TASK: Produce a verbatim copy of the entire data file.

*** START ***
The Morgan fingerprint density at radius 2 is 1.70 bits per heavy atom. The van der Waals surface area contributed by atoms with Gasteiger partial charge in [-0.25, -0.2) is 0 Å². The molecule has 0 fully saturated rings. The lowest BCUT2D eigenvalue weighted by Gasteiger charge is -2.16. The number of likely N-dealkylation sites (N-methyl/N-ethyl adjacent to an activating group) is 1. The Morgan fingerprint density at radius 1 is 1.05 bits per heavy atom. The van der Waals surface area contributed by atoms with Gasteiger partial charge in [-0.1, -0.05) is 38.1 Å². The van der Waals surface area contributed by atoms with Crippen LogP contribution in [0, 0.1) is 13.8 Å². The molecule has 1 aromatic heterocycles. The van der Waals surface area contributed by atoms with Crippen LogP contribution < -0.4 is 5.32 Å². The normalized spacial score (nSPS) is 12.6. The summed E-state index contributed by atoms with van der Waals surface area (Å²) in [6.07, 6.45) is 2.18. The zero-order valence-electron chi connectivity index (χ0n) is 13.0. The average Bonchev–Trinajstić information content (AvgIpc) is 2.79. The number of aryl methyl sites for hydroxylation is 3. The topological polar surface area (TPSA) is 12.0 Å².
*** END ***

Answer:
The Morgan fingerprint density at radius 2 is 1.70 bits per heavy atom. The van der Waals surface area contributed by atoms with Gasteiger partial charge in [-0.25, -0.2) is 0 Å². The molecule has 0 fully saturated rings. The lowest BCUT2D eigenvalue weighted by Gasteiger charge is -2.16. The number of likely N-dealkylation sites (N-methyl/N-ethyl adjacent to an activating group) is 1. The Morgan fingerprint density at radius 1 is 1.05 bits per heavy atom. The van der Waals surface area contributed by atoms with Gasteiger partial charge in [-0.1, -0.05) is 38.1 Å². The van der Waals surface area contributed by atoms with Crippen LogP contribution in [0, 0.1) is 13.8 Å². The molecule has 1 aromatic heterocycles. The van der Waals surface area contributed by atoms with Crippen LogP contribution < -0.4 is 5.32 Å². The normalized spacial score (nSPS) is 12.6. The summed E-state index contributed by atoms with van der Waals surface area (Å²) in [6.07, 6.45) is 2.18. The zero-order valence-electron chi connectivity index (χ0n) is 13.0. The average Bonchev–Trinajstić information content (AvgIpc) is 2.79. The number of aryl methyl sites for hydroxylation is 3. The topological polar surface area (TPSA) is 12.0 Å².